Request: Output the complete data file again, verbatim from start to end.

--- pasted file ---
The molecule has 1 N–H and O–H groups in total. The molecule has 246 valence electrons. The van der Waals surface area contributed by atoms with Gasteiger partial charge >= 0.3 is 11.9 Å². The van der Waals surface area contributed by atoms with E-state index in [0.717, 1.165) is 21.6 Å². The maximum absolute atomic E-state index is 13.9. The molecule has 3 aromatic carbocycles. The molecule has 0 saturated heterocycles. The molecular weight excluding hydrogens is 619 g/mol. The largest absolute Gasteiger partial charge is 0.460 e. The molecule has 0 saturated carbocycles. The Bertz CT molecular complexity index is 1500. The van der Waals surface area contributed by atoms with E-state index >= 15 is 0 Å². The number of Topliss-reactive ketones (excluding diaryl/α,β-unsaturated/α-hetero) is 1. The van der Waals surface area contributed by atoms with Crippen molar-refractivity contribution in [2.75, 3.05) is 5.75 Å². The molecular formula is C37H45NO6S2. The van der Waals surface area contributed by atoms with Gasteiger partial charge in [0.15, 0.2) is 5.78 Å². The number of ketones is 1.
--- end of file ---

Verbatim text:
The molecule has 1 N–H and O–H groups in total. The molecule has 246 valence electrons. The van der Waals surface area contributed by atoms with Gasteiger partial charge >= 0.3 is 11.9 Å². The van der Waals surface area contributed by atoms with E-state index in [0.717, 1.165) is 21.6 Å². The maximum absolute atomic E-state index is 13.9. The molecule has 3 aromatic carbocycles. The molecule has 0 saturated heterocycles. The molecular weight excluding hydrogens is 619 g/mol. The largest absolute Gasteiger partial charge is 0.460 e. The molecule has 0 saturated carbocycles. The Bertz CT molecular complexity index is 1500. The van der Waals surface area contributed by atoms with E-state index >= 15 is 0 Å². The number of Topliss-reactive ketones (excluding diaryl/α,β-unsaturated/α-hetero) is 1. The van der Waals surface area contributed by atoms with Crippen molar-refractivity contribution in [2.75, 3.05) is 5.75 Å². The molecular formula is C37H45NO6S2. The van der Waals surface area contributed by atoms with Gasteiger partial charge in [0.15, 0.2) is 5.78 Å². The number of ketones is 1.